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Re: Understanding what Signed XML is used for - Was: Re: importi

From: Richard Himes <rhimes@nmcourt.fed.us>
Date: Wed, 28 Jul 1999 14:40:17 -0600
Message-ID: <379F6AB0.B2FAAA1C@nmcourt.fed.us>
To: tog <todd.glassey@www.meridianus.com>
CC: w3c-ietf-xmldsig@w3.org

Todd,

Please see below.

tog wrote:

> Richard -  What I am have been saying is that I am concerned that there may
> be no single end-user solution here for pure XML by itself, and without a
> solid understanding as to the end-use models for the envelope itself.
> ---

Right, there is no single end-user solution.  XML provides the capabilities, we
adopt them for our use within those restrictions.

> As an opener let me say that as to using XML as *the* transport for credible
> and open-transactions is a very exciting possibility, but that there are
> some use-model specific issues that the language, XML, cannot, in my
> opinion, address by itself. These need either context specific standards
> written for them or they need to be handled at the application level.

The envelope discussion is occurring within the legal-XML effort, and I'm not
trying to generalize it for the DSig standard.  I don't have a mental construct
for your term "use-model", but if it involves information (context) transfer,
XML is probably more than adequate.  If it means legacy formats, then this
information will have to be hacked in, perhaps as binary data.  If it goes
beyond information, I'm lost.

> This 'encapsulating PDF files in XML structure' thread illustrates this
> exactly. The point of XML is to make the content "hot" or easily acted upon.
> If we embed a PDF structure inside this document, then how is it still a PDF
> document, and what is the cross-over between PDF and XML  (Verity?...
> Someone from Adobe want to jump in here?) - also don't forget the
> timestamping. Its important.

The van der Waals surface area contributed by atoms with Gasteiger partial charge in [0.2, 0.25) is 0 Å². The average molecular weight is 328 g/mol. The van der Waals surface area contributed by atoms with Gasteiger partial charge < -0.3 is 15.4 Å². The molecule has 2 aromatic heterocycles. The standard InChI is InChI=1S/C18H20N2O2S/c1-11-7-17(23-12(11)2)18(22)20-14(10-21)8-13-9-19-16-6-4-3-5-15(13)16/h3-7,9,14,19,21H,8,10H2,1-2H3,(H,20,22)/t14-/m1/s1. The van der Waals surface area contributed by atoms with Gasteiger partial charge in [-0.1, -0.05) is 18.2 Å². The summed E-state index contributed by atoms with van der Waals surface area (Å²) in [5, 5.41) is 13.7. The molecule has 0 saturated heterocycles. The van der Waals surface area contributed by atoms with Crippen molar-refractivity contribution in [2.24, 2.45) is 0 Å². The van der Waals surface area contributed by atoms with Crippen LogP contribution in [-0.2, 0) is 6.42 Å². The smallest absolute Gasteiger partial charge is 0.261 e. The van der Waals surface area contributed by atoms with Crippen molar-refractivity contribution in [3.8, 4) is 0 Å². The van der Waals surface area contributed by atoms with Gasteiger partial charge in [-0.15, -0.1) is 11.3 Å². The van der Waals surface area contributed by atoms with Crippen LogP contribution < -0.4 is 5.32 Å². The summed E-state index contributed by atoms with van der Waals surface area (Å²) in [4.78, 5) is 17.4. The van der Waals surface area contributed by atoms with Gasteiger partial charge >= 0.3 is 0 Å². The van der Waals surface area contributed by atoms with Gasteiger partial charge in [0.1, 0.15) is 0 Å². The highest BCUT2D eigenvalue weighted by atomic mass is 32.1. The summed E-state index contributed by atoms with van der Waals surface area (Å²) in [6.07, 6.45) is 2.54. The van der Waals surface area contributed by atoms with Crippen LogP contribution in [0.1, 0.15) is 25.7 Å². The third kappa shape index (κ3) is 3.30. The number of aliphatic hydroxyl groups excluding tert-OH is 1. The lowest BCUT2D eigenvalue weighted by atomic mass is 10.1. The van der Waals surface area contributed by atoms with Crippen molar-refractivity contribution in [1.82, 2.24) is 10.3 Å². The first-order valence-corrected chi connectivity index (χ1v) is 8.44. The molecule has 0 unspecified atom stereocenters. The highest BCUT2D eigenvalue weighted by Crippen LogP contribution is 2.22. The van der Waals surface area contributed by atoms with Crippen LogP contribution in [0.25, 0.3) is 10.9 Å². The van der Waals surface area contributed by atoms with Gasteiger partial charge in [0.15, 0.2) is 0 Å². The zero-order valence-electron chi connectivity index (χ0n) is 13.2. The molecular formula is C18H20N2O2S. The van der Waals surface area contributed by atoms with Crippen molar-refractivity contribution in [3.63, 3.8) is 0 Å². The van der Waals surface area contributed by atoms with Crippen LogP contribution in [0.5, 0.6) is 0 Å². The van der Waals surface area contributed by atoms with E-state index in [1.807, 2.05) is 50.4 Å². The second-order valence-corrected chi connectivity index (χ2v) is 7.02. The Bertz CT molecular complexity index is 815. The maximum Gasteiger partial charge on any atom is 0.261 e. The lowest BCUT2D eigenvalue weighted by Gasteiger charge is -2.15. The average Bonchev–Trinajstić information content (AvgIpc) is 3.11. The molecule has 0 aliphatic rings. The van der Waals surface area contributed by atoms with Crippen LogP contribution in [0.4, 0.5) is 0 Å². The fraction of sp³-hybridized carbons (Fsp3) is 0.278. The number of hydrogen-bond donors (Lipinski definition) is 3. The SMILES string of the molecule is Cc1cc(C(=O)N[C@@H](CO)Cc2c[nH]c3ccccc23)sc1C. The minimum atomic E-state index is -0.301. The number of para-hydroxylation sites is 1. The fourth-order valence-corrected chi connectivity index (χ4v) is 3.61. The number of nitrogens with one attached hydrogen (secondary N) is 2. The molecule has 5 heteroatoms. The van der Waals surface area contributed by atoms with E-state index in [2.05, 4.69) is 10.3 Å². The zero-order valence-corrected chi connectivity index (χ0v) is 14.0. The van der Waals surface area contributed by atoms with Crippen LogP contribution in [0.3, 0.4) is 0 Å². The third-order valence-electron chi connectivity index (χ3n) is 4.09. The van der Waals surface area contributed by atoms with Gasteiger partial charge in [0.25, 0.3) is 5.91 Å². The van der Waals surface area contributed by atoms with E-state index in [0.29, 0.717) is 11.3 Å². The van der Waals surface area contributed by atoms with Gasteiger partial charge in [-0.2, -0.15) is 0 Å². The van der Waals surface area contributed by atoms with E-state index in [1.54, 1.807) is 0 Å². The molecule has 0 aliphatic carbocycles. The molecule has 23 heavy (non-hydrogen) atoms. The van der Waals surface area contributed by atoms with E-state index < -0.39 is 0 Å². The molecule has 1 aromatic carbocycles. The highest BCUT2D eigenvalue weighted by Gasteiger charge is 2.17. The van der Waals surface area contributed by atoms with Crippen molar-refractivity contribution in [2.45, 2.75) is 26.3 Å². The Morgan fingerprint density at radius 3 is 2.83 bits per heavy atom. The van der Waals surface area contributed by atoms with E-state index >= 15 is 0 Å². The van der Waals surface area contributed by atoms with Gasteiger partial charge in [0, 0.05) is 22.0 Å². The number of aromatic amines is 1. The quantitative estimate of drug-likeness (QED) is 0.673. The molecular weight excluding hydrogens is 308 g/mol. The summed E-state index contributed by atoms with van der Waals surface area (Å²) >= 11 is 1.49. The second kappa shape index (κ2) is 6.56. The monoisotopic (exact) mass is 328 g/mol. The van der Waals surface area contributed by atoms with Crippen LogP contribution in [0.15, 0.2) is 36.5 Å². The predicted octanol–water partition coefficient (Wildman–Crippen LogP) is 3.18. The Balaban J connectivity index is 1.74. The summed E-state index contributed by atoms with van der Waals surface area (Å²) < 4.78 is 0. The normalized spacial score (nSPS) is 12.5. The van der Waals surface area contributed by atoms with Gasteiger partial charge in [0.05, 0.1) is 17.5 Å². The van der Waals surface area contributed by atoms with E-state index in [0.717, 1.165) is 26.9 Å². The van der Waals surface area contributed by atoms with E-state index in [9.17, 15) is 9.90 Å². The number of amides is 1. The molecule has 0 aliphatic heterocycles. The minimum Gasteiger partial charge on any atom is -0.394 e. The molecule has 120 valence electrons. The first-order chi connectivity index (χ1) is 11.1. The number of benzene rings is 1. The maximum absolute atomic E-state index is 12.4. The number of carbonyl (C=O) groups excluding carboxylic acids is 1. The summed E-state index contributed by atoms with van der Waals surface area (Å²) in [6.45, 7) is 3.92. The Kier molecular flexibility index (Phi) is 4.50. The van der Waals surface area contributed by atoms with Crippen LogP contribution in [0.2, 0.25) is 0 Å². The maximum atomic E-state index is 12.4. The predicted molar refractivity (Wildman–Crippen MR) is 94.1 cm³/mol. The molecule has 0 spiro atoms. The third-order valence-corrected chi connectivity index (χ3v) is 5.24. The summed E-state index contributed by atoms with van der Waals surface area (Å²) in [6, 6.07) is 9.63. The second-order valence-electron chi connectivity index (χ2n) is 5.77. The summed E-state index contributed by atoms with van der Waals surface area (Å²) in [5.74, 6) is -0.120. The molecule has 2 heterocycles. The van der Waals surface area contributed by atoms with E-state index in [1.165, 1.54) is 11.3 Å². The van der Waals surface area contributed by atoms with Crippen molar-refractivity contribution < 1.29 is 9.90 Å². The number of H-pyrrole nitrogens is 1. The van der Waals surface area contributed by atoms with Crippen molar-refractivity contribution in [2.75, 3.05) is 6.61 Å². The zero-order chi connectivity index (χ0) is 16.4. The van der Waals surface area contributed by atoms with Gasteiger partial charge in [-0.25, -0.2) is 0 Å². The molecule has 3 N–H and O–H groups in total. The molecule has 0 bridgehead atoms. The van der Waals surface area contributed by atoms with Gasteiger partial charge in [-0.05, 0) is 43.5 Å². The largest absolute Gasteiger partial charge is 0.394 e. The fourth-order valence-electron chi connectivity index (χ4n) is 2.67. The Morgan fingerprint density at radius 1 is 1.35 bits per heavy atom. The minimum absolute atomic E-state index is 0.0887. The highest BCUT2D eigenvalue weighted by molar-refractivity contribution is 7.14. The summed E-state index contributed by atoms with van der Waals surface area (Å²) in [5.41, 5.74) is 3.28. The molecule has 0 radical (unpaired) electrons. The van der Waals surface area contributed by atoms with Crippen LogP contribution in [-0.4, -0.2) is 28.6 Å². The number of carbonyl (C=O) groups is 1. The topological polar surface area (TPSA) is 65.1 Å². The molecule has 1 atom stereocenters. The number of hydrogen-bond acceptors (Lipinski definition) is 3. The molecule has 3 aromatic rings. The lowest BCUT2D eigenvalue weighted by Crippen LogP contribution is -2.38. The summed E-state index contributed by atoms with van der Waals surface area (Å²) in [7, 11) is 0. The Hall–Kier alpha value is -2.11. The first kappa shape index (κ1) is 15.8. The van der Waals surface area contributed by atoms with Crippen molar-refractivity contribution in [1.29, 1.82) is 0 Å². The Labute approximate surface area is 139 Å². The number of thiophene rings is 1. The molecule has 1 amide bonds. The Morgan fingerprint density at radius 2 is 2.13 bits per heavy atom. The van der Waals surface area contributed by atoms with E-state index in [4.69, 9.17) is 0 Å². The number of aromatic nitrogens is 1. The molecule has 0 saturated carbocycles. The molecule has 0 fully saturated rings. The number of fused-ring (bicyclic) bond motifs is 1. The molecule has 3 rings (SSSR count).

I don't have a problem base64-encoding the PDF document.  Keeps it cool.  We can
easily make it "hot" when we need to display it.

> Bluntly, my biggest concern here is that I think that the XML thing is being
> spread too thin, that there are some protocol based service models that
> would be better done other ways like as applications for instance. Also that
> we don't have clearly defined service models yet that make sense in the real
> world.  So what do we do? - My first thing is that we should come to an
> immediate understanding what we are trying to do explicitly, and for what
> purpose it is supposed to serve. If our goal is an interoperable set of
> methods for authenticating XML borne structures? - OK - then what are the
> use models for these authentications:
>

We allow non-XML structures (PDF, GIF, MPEG) to be embedded within XML and
signed.  Application designers decide if this or some other standard best fits
their needs.  If this standard adds value (flexibility, information,
standardization, etc.) in the eye of the designer, then the tool can be used to
help solve yet another problem.

There are (at least) three potential ways to sign this data:
1.  Include the hash of the (canonicalized) <Package> element and its contents
in
     the manifest.  This means the hash computation is based on the
base64-encoded
     binary data and the surrounding elements.  Sign (canonicalize/hash/sign)
the
     resulting manifest.  This is my understanding of the current Brown
proposal.
2.  Include the hash of the unencoded document in the manifest and sign the
     manifest.
3.  Include the algorithms used in the manifest, but carry the signature of the
     unencoded document ("imported" signature).

I believe we should have the second approach as an option at a minimum.  I'm
still trying to convince myself that this would be sufficient.  For example, an
imported signature could perhaps be validated and converted back into a hash for
manifest signature.  If I have become misled as to the current situation, I
would appreciate clarification.

> 1)    The first model is I think as Barb Fox so rightly pointed out, is a
> document that is ready for its final processing instance. That is to say it
> is presented to the end-user (or consumer) as a conceptually flattened